The moment I knew that which I could not say to him was the moment I stopped asking for certitude or progression and accepted what was as enough: that on the night of the storm we walked under one umbrella and he asked me to slow down my gait; that I tried to step into the rhythm of his breath and found comfort in the warmth of his arm. Beneath the eaves of a rusty tin roof we watched street puddles scatter and catch light until he said, Let’s go, and we turned in the same direction. Later, when we filled our mismatched crockery with rice cakes and tea and laid them on the floor, where we sat surrounded by his books, I felt like home. We listened to the radio as he showed me pictures from a summer years ago, and we laughed as the storm surged on, because we didn’t as yet know all that it would reave.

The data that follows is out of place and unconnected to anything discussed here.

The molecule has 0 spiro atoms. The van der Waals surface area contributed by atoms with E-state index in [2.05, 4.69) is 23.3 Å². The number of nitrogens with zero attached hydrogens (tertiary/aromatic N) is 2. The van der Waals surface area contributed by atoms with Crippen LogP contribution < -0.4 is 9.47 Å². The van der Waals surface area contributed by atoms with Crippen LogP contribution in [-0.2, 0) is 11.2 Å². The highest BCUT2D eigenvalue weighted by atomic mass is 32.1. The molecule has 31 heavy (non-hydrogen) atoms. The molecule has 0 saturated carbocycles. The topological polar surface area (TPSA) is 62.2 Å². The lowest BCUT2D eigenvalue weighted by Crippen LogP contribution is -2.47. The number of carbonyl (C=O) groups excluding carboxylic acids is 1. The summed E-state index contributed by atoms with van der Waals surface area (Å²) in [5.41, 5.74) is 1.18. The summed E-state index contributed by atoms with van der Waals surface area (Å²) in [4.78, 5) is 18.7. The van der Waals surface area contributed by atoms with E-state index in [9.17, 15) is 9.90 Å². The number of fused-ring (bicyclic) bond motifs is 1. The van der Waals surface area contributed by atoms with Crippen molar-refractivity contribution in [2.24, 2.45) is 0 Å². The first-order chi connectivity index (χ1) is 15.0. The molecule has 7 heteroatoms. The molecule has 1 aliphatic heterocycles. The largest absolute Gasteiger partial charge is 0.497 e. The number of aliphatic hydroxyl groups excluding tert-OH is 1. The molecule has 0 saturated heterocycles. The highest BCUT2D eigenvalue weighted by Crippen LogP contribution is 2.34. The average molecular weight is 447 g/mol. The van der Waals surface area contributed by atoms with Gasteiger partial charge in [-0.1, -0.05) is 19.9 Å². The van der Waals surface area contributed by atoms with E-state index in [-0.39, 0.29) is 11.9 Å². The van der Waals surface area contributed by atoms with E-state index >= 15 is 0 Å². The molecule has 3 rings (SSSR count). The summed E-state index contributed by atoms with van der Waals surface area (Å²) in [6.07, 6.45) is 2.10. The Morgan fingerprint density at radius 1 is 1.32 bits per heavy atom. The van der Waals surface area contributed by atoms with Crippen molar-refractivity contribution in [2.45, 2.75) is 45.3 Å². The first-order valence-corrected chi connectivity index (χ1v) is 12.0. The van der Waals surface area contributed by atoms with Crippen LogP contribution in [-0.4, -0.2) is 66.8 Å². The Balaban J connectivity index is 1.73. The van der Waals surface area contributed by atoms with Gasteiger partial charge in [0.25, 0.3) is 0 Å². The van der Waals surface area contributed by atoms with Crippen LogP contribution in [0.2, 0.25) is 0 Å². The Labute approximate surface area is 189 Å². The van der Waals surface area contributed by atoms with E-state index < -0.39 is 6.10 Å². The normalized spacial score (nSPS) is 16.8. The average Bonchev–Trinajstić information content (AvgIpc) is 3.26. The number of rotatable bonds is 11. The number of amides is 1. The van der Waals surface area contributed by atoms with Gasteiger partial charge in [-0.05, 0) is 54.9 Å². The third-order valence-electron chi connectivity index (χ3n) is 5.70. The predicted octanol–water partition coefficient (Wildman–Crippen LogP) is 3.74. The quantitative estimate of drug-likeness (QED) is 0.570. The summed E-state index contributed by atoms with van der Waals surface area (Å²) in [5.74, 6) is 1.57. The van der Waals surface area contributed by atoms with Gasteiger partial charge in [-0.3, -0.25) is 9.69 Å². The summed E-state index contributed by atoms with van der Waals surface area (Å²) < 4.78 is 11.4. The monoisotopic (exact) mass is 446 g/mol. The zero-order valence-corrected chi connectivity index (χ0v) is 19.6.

The storm has gone and he has taken off in its wake, picking up pieces of what it has broken. A week has slipped by like a separate life. I run through the after-hours in disquietude, trafficking between stoicism and obsession, yearning and grief, unable to process all that has come to pass. How does one process homes and cities folding in a matter of hours, friends missing and families separated, massive counts of persons dead, displaced, or disappeared? How does one process tales of the thousands starving and injured, setting up makeshift hovels by the roadside littered with debris and the decomposing bodies of their neighbors and loved ones, without food, water, medicine, fuel, or even dry clothes, for days? For days! How does one process the absolute repercussions of a fleeting storm, the knowledge that for so many people, nothing will ever be okay?

And how do I process the realization of my own narrowness, the shameful particularity with which I marshal concern, for the depth of my disquietude stems from this: that he is there, tired, sleepless, possibly suffering.  That he is there, and though I hold on to the things he left—a poem scribbled on the back of a photograph, a receipt, a question passed over in silence—he may not want or be able to come back for them.

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